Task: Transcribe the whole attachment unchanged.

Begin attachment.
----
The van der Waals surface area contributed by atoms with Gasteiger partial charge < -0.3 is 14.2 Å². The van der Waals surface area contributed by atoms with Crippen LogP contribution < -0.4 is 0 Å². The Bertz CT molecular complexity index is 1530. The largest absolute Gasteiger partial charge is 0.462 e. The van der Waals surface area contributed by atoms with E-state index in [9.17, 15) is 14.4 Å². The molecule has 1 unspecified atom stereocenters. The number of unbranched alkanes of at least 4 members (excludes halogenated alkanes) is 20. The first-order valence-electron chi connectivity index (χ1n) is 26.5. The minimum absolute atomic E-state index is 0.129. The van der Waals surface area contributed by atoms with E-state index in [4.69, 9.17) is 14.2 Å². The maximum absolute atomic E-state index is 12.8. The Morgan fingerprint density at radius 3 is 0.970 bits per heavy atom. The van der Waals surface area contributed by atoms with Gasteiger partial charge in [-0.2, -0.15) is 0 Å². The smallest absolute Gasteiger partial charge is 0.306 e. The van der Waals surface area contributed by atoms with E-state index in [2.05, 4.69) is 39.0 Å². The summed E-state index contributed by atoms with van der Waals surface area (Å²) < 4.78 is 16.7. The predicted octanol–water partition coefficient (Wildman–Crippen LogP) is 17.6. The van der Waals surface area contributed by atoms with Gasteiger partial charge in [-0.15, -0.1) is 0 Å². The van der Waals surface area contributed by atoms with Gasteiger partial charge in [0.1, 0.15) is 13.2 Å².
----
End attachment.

The van der Waals surface area contributed by atoms with Gasteiger partial charge < -0.3 is 14.2 Å². The van der Waals surface area contributed by atoms with Crippen LogP contribution < -0.4 is 0 Å². The Bertz CT molecular complexity index is 1530. The largest absolute Gasteiger partial charge is 0.462 e. The van der Waals surface area contributed by atoms with E-state index in [9.17, 15) is 14.4 Å². The molecule has 1 unspecified atom stereocenters. The number of unbranched alkanes of at least 4 members (excludes halogenated alkanes) is 20. The first-order valence-electron chi connectivity index (χ1n) is 26.5. The minimum absolute atomic E-state index is 0.129. The van der Waals surface area contributed by atoms with E-state index in [4.69, 9.17) is 14.2 Å². The maximum absolute atomic E-state index is 12.8. The Morgan fingerprint density at radius 3 is 0.970 bits per heavy atom. The van der Waals surface area contributed by atoms with Gasteiger partial charge in [-0.2, -0.15) is 0 Å². The smallest absolute Gasteiger partial charge is 0.306 e. The van der Waals surface area contributed by atoms with E-state index in [2.05, 4.69) is 39.0 Å². The summed E-state index contributed by atoms with van der Waals surface area (Å²) < 4.78 is 16.7. The predicted octanol–water partition coefficient (Wildman–Crippen LogP) is 17.6. The van der Waals surface area contributed by atoms with Gasteiger partial charge in [-0.15, -0.1) is 0 Å². The van der Waals surface area contributed by atoms with Gasteiger partial charge in [0.1, 0.15) is 13.2 Å².